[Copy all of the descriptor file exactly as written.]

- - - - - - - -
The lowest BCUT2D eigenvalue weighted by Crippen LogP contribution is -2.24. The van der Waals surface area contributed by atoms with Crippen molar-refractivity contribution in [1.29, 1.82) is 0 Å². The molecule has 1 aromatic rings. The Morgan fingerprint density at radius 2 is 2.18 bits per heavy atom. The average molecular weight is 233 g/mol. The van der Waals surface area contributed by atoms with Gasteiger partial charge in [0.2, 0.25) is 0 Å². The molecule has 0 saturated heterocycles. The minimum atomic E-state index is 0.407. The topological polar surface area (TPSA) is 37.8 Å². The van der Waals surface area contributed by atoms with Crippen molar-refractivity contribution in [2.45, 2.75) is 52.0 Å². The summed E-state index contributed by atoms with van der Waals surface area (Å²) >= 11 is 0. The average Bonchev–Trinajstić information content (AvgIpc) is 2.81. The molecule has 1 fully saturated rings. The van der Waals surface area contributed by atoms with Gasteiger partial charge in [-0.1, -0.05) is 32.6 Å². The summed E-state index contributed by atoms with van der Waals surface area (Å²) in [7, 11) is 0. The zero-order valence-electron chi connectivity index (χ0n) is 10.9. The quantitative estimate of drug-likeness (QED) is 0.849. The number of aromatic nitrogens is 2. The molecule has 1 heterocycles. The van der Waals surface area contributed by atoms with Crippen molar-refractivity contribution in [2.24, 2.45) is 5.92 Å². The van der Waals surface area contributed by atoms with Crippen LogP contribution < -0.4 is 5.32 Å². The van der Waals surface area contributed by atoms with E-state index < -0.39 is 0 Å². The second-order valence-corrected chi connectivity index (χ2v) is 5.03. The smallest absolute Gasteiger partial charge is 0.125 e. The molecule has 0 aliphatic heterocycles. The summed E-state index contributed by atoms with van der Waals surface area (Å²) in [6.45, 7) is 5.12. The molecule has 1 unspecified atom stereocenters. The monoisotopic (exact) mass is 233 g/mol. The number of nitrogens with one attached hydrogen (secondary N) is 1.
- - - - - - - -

The lowest BCUT2D eigenvalue weighted by Crippen LogP contribution is -2.24. The van der Waals surface area contributed by atoms with Crippen molar-refractivity contribution in [1.29, 1.82) is 0 Å². The molecule has 1 aromatic rings. The Morgan fingerprint density at radius 2 is 2.18 bits per heavy atom. The average molecular weight is 233 g/mol. The van der Waals surface area contributed by atoms with Gasteiger partial charge in [0.2, 0.25) is 0 Å². The molecule has 0 saturated heterocycles. The minimum atomic E-state index is 0.407. The topological polar surface area (TPSA) is 37.8 Å². The van der Waals surface area contributed by atoms with Crippen molar-refractivity contribution in [2.45, 2.75) is 52.0 Å². The summed E-state index contributed by atoms with van der Waals surface area (Å²) >= 11 is 0. The average Bonchev–Trinajstić information content (AvgIpc) is 2.81. The molecule has 1 fully saturated rings. The van der Waals surface area contributed by atoms with Gasteiger partial charge in [-0.1, -0.05) is 32.6 Å². The summed E-state index contributed by atoms with van der Waals surface area (Å²) in [7, 11) is 0. The zero-order valence-electron chi connectivity index (χ0n) is 10.9. The quantitative estimate of drug-likeness (QED) is 0.849. The number of aromatic nitrogens is 2. The molecule has 1 heterocycles. The van der Waals surface area contributed by atoms with Crippen molar-refractivity contribution in [2.24, 2.45) is 5.92 Å². The van der Waals surface area contributed by atoms with Crippen LogP contribution < -0.4 is 5.32 Å². The van der Waals surface area contributed by atoms with E-state index < -0.39 is 0 Å². The second-order valence-corrected chi connectivity index (χ2v) is 5.03. The smallest absolute Gasteiger partial charge is 0.125 e. The molecule has 0 aliphatic heterocycles. The summed E-state index contributed by atoms with van der Waals surface area (Å²) in [6.45, 7) is 5.12. The molecule has 1 unspecified atom stereocenters. The monoisotopic (exact) mass is 233 g/mol. The number of nitrogens with one attached hydrogen (secondary N) is 1.